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Liu’s Formosa Gift & Tea House is closing 

After 10 years in business, the always gracious veggie and vegan Chinese tea house signs off March 17.

click to enlarge food.tea.jpg

Liu's Formosa Gift & Tea House
278 Wyse Road

For years now, tucked in at the top of a pile of toys and trinkets, surrounded by colourful hanging lanterns, a couple of maneki-neko figurines—lucky cats—have welcomed you into Liu's Formosa Gift & Tea House, their seesawing paws beckoning you inside with serene waves of "Hello!" The restaurant has been on the corner of Wyse Road for a decade, you can count the years on the dog-eared stickers that run along the worn counter.

Formosa is a true gem, a hole-in-the-wall that even after a decade many people don't know about, and one that even you may have re-buried in your memory. Each time it is unearthed—in discovery or re-discovery—one thing remains true: It is precious. After 10 years, though, owner Jeffrey Liu is retiring and the restaurant is closing.

Part of Formosa's beauty is that it has not changed since it opened: Liu still starts your meal by instructing you to patiently wait two minutes before pouring the tea he sets in front of you and still ends it with the reward of a plate of freshly cut apples or oranges. Liu is nothing if not a gracious host.

In the dining room, bamboo flute music fills the air. The restaurant and gift shop snake their way through several tiny rooms in the small house, even up the stairs if you are in a large enough group. Shelves are crammed with fragrant jars of loose tea, rows of ceramic cups and glass teapots and piles of hand fans, necklaces and knick-knacks, the walls are covered with scrolls. Everything you see is for sale. (Now for half the price!)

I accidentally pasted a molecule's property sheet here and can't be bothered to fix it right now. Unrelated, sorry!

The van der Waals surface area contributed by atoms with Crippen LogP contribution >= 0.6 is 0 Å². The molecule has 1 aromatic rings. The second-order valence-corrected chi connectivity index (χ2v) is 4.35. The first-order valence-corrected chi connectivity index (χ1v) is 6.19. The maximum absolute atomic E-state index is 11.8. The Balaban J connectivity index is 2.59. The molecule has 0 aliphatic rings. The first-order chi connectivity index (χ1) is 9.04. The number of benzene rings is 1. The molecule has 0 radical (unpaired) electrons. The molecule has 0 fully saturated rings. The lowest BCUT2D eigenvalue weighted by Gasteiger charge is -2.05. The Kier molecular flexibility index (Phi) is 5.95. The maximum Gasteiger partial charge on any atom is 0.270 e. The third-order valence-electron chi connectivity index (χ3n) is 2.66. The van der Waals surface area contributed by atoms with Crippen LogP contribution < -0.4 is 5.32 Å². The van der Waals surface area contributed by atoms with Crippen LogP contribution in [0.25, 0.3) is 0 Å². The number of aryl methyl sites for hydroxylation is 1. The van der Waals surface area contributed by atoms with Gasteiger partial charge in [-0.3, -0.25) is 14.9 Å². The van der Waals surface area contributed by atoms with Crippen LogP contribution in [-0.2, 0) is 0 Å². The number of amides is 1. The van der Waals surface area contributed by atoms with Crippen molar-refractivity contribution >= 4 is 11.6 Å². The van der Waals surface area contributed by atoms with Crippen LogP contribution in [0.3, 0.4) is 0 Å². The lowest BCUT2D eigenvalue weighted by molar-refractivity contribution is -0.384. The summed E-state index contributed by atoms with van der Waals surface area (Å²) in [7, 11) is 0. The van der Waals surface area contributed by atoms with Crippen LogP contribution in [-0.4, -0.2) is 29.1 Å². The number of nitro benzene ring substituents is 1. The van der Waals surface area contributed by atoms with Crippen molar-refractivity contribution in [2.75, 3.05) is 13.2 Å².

When asked about his years at the restaurant, Jeffrey Liu simply says "I opened because I could not find anything like it in this area." Over the years, the menu of vegetarian and vegan Chinese dishes—fluffy steamed buns crammed with seitan and mushrooms, noodles, curries, soups and piles of plump, flavourful dumplings—hasn't changed, or if it has it has been imperceptible. The soy sauce Liu provides is his own mix, and a dip in it is a deep, earthy trip of a memory wire that explodes with images of past meals of savoury soy drumsticks and steamed sticky rice wrapped in lotus leaves.

All those salty-sweet memories will turn bittersweet after March 17. That's when the restaurant closes, its last gift going to Liu himself. "I'm getting older," Liu says with a smile. "I am going to take a rest."

And with that, the tick-tock swish of the maneki-neko arms become a wave goodbye.


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